With Grandkids, 1/8/2020: Looping through time with old friends

Yesterday was our most full day of this January visit. In the morning “Ex”-daughter-in-law Sue, Kiera, and I drove to Essex to visit dear old friends Nancy and Ray, and their son Gil who now lives with them to help care for Ray,  diagnosed with Alzheimer’s nine years ago. Here’s student architect Ray, back in 1969, on the iconic Life Magazine cover sporting the iconic T-shirt he designed for the protests.

And here he is now, having just arrived home from his thrice-weekly 8 AM to 3 PM Daycare, Gil standing behind.

Ray, at home, spends most of his time lying down, and suffers from lots of physical ailments, including diabetes. In fact, this was the one of the running themes of my visit. All of us are, obviously, aging, and many of us beginning to show it, big time. Besides my tremor, Nancy is in pain all over, says she’s about to visit a specialist, and Gil worries about my son Sean and grandson Drew doing so much intense rowing; says he tried it for one semester in college, and it hurt his back. And that it still hurts! He’s 42. Then, yesterday evening, during dinner at Sue’s with old friends Rose and Dan, Rose, 62, who has had a bad left knee for years, from years of intense snowboarding, she says, on her final ski run last March of a two-week vacation on western mountain slopes, broke her pelvis, also on the left side, and five weeks ago, finally had that knee replaced. She still walks with a pronounced limp. “I never appreciated how being handicapped affects you until I became handicapped!” Amen!

Our own bodies teach us compassion for others.

Yesterday, I got pics of Ray and Nancy and Gil’s wonderful place, full of light, and as Nancy says, with great appreciation, “We have sunsets every evening!” Here’s yesterday’s sunset view from her sliding door to the porch and beyond.

All that afternoon light helps her indoor gardenia to thrive in winter! I smelled one of the open blossoms. Heavenly! And there are many more, set to open.

Before we went up there I was concerned lest all this ongoing care for Ray had taken the spirit out of Gil and Nancy. Not so! And both are very appreciative of not only their beautiful environment, but for all the help they receive from others. The daycare people; the woman who comes in at 4 p.m. to give Ray his meds, and whose husband Nancy once dated way back when; the once a month cleaners, and so on. Nancy says she has a group of female friends, all of whom care for old ailing husbands, and get together for an exercise program once a week.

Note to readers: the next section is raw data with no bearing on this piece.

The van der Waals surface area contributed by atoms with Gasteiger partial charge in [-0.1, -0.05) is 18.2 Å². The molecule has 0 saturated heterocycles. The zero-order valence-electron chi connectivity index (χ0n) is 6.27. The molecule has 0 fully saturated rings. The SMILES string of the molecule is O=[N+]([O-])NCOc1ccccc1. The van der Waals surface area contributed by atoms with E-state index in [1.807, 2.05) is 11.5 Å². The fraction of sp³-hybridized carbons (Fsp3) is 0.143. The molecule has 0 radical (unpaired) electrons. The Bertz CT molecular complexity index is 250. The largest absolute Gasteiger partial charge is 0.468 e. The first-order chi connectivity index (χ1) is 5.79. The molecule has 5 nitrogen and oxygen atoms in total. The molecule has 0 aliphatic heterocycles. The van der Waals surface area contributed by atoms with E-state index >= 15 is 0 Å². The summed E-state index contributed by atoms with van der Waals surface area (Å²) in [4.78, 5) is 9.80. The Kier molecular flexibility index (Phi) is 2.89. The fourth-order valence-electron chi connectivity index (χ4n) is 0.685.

And, Gil says, two months ago, I started delivering for Meals-On-Wheels, and when I see all these old people with no one, isolated in their homes, it puts my petty annoyances at living with my folks again into perspective. In fact handsome, charismatic Gil, who originally went out to L.A. full of dreams to become an actor and ended up as an investment banker, says that probably the work he should do now is to become an activities director for a retirement home. Perfect for this beautiful, flamboyant gay man who has always entertained us from the time he was young, and is loved wherever he goes.

At one point Gil asked Sue to please french braid the long hair of his modified mohawk and put it in a topknot. Here they are, complete with plate of cookies Nancy has just extended . . .

Here’s Nancy preparing fruit for us after our long, sunny breezy, walk on nearby Crane Beach. and uphill to the Crane Estate, near Ipswich. (Sorry, didn’t bring my phone for pics.) If your toilet says Crane, that’s this family, which brought plumbing to the U.S.A. BTW: nearby is the Maritime Museum, which memorializes, Nancy says, the only factory in the world that built two masted schooners to navigate the high seas.

Kiera at Nancy’s:

 

Back in Acton after a 90 minute drive home, Rose brought old pics with her to dinner last night, including this one, of Sue, Sean, and baby Kiera, on vacation in Oregon.

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